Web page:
• allow distributed energy resource aggregators to participate in the wholesale electricity market; and

  • encourage electric vehicle deployment and other forms of electrification in the energy system.


The drive for better batteries

In a presentation on energy storage technologies, Ted Roberts, professor of chemical and petroleum engineering at the University of Calgary, said pumped-storage hydroelectricity currently represents more than 96 per cent of global grid energy storage. It involves pumping water from a lower-elevation reservoir to a higher elevation. Low-cost, surplus, off-peak power is typically used to run the pumps. During periods of high electrical demand, the stored water is released through turbines to produce power. Pumped hydro provides an average of six hours of storage at relatively low cost and lasts many decades, Roberts said.

Other mechanical energy storage technologies include compressed air and flywheels; chemical technologies, such as electrolysis to make hydrogen and carbon dioxide reduction to convert CO2 into fuels for fuel cells; electrical technologies such as capacitors and superconducting magnetic coils; and thermal or heat storage.

Pumped hydro and compressed air energy storage make the most sense right now, in terms of cost and technological readiness, Roberts said.

The Calgary Advanced Energy Storage & Research Technologies (CAESR-Tech) at the University of Calgary is doing research on several of these technologies, said fuel cells researcher Viola Birss, professor of chemistry and CAESR-Tech’s scientific director. For example, Venkataraman Thangadurai, professor of chemistry and associate director of CAESR-Tech, in a project with colleagues at the University of Maryland, have developed a next-generation, all solid-state lithium battery that is chemically stable, non-flammable and can operate safely at a higher voltage than existing batteries.

Roberts said the energy storage market needs batteries that can last many hours, run for a long time and don’t cost very much. Current battery technologies are based on lithium or lead acid or nickel cadmium or sodium sulphur. The life cycle of these batteries are dependent on the materials used and the chemistry involved, and their capacity or power is dependent on design.

The rechargeable “redox flow battery” is another approach that stores chemical energy in solution in large tanks outside the battery. The capacity of these batteries depends on the tank size and their power depends on the electrode area and materials used. However, the technology’s cost and availability are still big challenges.

 A redox flow battery using the elemental metal vanadium is the most developed, although the cost of the vanadium needs to be reduced, Roberts said.

Roberts said the project he’s heading that is funded by Alberta Innovates is investigating new redox chemistry (using aqueous metal organic complexes), improved electrode materials and better cell design.

Khaje’s EnSciTech firm has partnered with Vancouver-based mining company VanadiumCorp., which has projects in Quebec, to develop technology for extracting vanadium from oilsands/heavy oil waste fly ash and coal fly ash. The vanadium would be used to produce  electrolyte for use in a vanadium redox flow battery. Instead of the waste ash being landfilled, the material can be used for energy storage, Khaje said.


Using energy storage to accelerate decarbonization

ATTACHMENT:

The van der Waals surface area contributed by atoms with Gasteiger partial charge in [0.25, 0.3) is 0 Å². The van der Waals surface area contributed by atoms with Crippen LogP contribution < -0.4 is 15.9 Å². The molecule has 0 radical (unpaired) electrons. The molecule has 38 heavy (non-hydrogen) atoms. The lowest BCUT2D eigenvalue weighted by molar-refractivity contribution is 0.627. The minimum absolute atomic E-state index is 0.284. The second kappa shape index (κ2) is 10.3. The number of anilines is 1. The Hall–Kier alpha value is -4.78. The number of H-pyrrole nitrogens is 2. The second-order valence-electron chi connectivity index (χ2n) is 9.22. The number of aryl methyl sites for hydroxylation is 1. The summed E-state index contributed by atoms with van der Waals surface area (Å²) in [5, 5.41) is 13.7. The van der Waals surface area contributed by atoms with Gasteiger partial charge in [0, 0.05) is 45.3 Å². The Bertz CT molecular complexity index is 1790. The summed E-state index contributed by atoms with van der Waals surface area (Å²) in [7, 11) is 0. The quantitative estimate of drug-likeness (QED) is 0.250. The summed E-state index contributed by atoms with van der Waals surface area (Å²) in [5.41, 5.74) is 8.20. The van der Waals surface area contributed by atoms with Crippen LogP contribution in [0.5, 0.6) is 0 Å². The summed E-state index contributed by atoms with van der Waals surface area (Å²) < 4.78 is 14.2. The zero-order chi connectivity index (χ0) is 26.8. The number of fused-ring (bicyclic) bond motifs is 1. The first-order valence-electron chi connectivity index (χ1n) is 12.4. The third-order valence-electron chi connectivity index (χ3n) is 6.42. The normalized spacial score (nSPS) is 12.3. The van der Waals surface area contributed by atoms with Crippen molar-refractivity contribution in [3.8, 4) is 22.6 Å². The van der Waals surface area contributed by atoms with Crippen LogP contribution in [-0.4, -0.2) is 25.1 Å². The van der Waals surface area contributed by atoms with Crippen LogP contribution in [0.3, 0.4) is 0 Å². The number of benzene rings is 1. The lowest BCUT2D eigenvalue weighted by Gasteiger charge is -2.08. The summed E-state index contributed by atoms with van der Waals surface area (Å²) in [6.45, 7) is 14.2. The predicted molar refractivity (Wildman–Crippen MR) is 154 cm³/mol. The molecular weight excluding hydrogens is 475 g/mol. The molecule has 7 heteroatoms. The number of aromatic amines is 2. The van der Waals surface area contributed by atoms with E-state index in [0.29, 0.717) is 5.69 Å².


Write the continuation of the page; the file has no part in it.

The Calgary symposium concluded with an expert panel, moderated by Carol-Ann Brown, a director at the Delphi Group, tackling the question: “How can Alberta use energy storage to accelerate decarbonization?”

Paula McGarrigle, co-founder and managing director at Solas Energy Consulting, said energy storage can encompass power generation, transmission and distribution, as well as in customer or behind-the-meter applications.

In Alberta, curtailment/mitigation in which the electrical system is ramped up or down is a key consideration for the Alberta Electric System Operator, she said. This can involve physical curtailment where the grid cannot take the energy right now for various reasons, or a supply surplus where there’s too much power available on the grid.

Energy storage would enable renewable energy to be stored so it’s not lost during times of curtailment, with a resulting carbon penalty on the lost ‘green’ energy. For example, there is no way to shut off rooftop solar PV, so wind-generated energy is sometimes curtailed.  The energy storage opportunity in Alberta lies in having a more flexible grid “so you’re not spilling” wind and solar power, McGarrigle said, noting that curtailment is likely to increase as more renewables are brought onto the grid.

Panelist Barend Dronkers, an advisor at the Pembina Institute, said the more power that can be produced at the point it is consumed makes the most sense in terms of energy efficiency and reducing greenhouse gas emissions. Behind-the-meter applications, involving non-traditional players, is where innovation can happen given that the grid level is very regulated, he said.

Dronkers noted that seven remote communities in Alberta are completely reliant on diesel fueled-power. Energy storage, coupled with increased renewables, can help reduce diesel fuel costs in these communities, he said.

Trevor Wills, director of growth and acquisitions at ATCO Power Canada Ltd., agreed that behind-the-meter opportunities are happening in Germany and Spain and in remote communities in Alaska. However, Alberta’s hourly-based power pricing system and centralized grid structure don’t currently support such applications, while diesel fuel is cheap here, he said.

There are more opportunities for energy storage in other jurisdictions simply because they have bigger problems in their energy systems than Alberta has, Wills said. High power costs in Japan, for example, compelled that country’s move into solar power and solid oxide fuel cells. Alberta should learn what other jurisdictions are doing, take the best of everything and implement it here, Wills said.


  • Its to bad I missed this 1 as we could have done a demonstration of our hybrid production storage device we have been using for a little over 3yrs but is in 132 homes & 34 farms across Canada with over half in Alberta We will be testing our 1st microfusion system in a few weeks which we are excited about

    Terry Kashuba - 2017-03-06T10:22:05